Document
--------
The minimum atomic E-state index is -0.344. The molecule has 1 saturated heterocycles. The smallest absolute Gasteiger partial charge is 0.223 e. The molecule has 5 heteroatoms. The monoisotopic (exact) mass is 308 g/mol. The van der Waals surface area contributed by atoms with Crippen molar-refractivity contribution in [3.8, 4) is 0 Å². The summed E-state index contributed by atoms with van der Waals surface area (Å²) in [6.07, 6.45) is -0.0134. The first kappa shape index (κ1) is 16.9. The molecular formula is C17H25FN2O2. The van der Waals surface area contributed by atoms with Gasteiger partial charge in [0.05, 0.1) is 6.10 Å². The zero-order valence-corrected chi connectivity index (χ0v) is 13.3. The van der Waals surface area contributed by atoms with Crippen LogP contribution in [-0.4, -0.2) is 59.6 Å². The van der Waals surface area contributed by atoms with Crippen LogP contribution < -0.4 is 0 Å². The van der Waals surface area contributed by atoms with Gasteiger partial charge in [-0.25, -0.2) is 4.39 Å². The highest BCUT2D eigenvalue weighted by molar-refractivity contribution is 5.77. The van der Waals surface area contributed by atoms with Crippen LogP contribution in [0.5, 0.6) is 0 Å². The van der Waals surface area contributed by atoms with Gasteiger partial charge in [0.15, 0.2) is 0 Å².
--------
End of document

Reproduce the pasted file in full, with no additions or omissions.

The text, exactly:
The minimum atomic E-state index is -0.344. The molecule has 1 saturated heterocycles. The smallest absolute Gasteiger partial charge is 0.223 e. The molecule has 5 heteroatoms. The monoisotopic (exact) mass is 308 g/mol. The van der Waals surface area contributed by atoms with Crippen molar-refractivity contribution in [3.8, 4) is 0 Å². The summed E-state index contributed by atoms with van der Waals surface area (Å²) in [6.07, 6.45) is -0.0134. The first kappa shape index (κ1) is 16.9. The molecular formula is C17H25FN2O2. The van der Waals surface area contributed by atoms with Gasteiger partial charge in [0.05, 0.1) is 6.10 Å². The zero-order valence-corrected chi connectivity index (χ0v) is 13.3. The van der Waals surface area contributed by atoms with Crippen LogP contribution in [-0.4, -0.2) is 59.6 Å². The van der Waals surface area contributed by atoms with Crippen LogP contribution < -0.4 is 0 Å². The van der Waals surface area contributed by atoms with Gasteiger partial charge in [-0.25, -0.2) is 4.39 Å². The highest BCUT2D eigenvalue weighted by molar-refractivity contribution is 5.77. The van der Waals surface area contributed by atoms with Crippen LogP contribution in [0.5, 0.6) is 0 Å². The van der Waals surface area contributed by atoms with Gasteiger partial charge in [0.15, 0.2) is 0 Å².